Police open 'spy files' on peaceful groups
The Police Department opened 3,200 "spy files" on religious, peace and other groups on Tuesday, and activists lined up to see if their names were included.
Denver officials conceded police went too far in collecting information in some cases.
News that religious and peace groups were among those placed under surveillance since about 1999, when the files were computerized, drew charges of police misconduct, an investigation by a three-judge panel and the decision to let some people see their files before the reports are purged.
Mayor Wellington Webb, himself the subject of police surveillance when he was a young activist, has condemned the keeping of files on peaceful protesters and said it violated city policy.
Records of people not suspected of crimes will be released to those named in them, then purged after Nov. 1. However, the city attorney's office will keep copies of all files, including those eliminated by police.
WorldCom executives were warned in March
Two top WorldCom officials apparently were told of potential accounting problems in March, according to an e-mail released Tuesday by a House committee investigating multibillion-dollar errors in the telecom giant's books.
The March 18 message to WorldCom founder and former CEO Bernard Ebbers and ex-chief financial officer Scott Sullivan from another official cites "questions" about accounting issues related to preparation of the company's annual financial report.
WorldCom, which owns the nation's No. 2 long-distance telephone company, MCI, became the biggest corporate bankruptcy in U.S. history on July 21 about a month after disclosing it had falsely inflated profits by $3.9 billion by concealing expenses.
Cuomo drops out of governor's race
Just a week before the primary, former U.S. Housing Secretary Andrew Cuomo abandoned his sinking campaign for governor Tuesday and threw his support to a fellow Democrat in the race for the job once held by Cuomo's father.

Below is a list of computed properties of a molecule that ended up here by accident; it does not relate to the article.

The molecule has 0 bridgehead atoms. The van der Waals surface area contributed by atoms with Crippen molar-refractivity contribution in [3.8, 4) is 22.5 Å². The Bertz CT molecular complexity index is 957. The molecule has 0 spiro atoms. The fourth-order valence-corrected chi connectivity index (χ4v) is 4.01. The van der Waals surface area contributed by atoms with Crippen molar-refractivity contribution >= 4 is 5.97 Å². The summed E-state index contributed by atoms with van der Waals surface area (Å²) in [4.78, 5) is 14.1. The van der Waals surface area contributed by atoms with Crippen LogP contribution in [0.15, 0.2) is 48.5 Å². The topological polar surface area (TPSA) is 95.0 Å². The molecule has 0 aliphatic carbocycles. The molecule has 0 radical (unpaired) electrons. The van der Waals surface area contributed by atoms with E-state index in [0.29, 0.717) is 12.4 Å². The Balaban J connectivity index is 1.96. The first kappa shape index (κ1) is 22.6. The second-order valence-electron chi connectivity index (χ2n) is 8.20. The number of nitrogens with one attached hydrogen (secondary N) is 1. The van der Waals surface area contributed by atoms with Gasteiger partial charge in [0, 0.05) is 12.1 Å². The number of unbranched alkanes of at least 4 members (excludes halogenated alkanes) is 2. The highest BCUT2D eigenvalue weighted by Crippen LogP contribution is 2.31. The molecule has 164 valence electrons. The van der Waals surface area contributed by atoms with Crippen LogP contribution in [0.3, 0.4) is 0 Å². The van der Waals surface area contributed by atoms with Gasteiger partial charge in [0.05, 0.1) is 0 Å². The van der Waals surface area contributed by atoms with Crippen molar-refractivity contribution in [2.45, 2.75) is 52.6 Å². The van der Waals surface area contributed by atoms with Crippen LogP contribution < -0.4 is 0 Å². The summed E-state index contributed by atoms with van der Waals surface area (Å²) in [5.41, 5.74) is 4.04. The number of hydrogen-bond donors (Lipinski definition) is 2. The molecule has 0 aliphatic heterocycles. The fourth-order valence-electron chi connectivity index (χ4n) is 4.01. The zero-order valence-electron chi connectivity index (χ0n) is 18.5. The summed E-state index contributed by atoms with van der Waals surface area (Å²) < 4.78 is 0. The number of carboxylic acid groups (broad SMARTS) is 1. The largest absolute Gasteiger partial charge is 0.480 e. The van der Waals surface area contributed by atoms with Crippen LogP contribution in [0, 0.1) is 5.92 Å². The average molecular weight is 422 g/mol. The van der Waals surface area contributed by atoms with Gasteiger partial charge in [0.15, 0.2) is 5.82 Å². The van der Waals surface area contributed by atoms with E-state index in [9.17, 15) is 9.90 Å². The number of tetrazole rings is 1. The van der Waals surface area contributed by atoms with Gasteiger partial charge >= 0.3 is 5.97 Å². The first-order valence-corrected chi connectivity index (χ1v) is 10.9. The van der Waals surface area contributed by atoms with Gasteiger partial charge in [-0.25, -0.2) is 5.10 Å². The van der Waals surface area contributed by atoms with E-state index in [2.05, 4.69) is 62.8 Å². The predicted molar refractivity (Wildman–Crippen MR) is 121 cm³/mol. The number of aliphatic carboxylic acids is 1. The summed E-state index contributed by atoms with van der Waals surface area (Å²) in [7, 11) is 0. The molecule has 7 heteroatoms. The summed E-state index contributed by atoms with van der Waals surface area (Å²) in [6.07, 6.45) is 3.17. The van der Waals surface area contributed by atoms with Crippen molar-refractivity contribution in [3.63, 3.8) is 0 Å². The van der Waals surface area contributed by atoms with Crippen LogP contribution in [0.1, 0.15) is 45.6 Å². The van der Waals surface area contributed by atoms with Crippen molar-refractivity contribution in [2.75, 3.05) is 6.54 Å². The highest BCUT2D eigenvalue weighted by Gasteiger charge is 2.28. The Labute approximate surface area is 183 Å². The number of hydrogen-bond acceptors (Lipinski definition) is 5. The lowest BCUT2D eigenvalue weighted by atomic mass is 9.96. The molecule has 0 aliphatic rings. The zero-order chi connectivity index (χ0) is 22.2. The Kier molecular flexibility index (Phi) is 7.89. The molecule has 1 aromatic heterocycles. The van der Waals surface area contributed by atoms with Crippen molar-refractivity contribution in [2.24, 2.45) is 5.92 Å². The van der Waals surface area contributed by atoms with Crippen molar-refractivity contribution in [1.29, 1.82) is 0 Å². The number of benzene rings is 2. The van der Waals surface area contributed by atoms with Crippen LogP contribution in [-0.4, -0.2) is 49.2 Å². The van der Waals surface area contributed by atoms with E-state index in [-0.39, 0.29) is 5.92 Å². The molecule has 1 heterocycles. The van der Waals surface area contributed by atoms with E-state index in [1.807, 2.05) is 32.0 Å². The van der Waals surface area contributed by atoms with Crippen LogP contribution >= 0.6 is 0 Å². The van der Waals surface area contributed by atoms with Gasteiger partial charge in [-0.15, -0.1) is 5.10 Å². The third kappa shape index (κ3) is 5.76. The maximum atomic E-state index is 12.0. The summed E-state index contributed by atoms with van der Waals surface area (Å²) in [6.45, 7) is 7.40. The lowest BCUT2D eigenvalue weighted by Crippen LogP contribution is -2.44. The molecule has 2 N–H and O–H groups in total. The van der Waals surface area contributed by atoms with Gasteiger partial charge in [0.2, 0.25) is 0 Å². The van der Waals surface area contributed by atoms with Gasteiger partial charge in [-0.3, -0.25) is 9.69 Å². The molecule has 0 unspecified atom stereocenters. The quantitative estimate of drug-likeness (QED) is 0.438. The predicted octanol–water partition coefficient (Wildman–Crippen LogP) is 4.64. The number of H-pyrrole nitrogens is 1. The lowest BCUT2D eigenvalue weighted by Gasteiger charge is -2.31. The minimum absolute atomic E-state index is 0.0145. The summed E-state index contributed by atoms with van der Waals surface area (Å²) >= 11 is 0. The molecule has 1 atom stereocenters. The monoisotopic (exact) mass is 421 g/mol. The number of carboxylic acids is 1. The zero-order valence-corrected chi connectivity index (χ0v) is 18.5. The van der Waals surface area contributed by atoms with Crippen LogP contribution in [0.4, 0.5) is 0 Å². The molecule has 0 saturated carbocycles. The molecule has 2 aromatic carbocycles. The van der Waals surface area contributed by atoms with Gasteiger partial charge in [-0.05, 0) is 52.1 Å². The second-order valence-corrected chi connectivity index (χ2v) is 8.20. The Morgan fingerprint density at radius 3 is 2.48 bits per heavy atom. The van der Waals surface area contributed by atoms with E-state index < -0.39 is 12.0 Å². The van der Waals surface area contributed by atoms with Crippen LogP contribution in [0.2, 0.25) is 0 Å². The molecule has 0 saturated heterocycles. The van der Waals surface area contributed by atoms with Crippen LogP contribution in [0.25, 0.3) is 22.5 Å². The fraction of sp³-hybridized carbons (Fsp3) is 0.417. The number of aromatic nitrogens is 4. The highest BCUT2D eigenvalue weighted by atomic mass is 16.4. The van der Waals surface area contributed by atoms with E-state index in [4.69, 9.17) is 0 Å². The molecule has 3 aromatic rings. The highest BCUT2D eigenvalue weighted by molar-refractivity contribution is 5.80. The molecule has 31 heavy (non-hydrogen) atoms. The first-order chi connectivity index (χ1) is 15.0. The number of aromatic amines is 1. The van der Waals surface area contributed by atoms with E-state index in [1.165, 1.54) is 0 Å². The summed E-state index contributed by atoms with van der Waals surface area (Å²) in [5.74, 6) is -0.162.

The withdrawal cleared the way for state Comptroller H. Carl McCall to challenge two-term Gov. George Pataki, the Republican who ousted Mario Cuomo eight years ago.
The younger Cuomo had a commanding early lead in the polls, but by the time he dropped out he was trailing McCall by more than 20 points.
Cuomo, 44, had failed to win support from such high-profile Democrats as Sen. Hillary Rodham Clinton and had committed a series of missteps the most visible coming when he charged that Pataki had merely held Mayor Rudolph Giuliani's coat in the aftermath of Sept. 11. Even Cuomo's father called the remark a political mistake.
Jesse Helms returns to finish Senate term
Sen. Jesse Helms returned Tuesday to Washington, less than five months after undergoing heart surgery that forced him to miss much of the legislative year.
While the 80-year-old Helms didn't come to the Capitol, today he will be back in his Dirksen Senate Office Building headquarter ready to conduct Senate business, spokesman Jimmy Broughton said. "He looks great, he's excited to be back and he's looking forward to the next month or so," he said.
Congress is scheduled to adjourn in about a month, although the legislative session usually extends beyond the scheduled adjournment date.
Under doctors' orders, Helms will not immediately take on a full workload this week, Broughton said. Helms will skip Congress' ceremonial session Friday in New York City.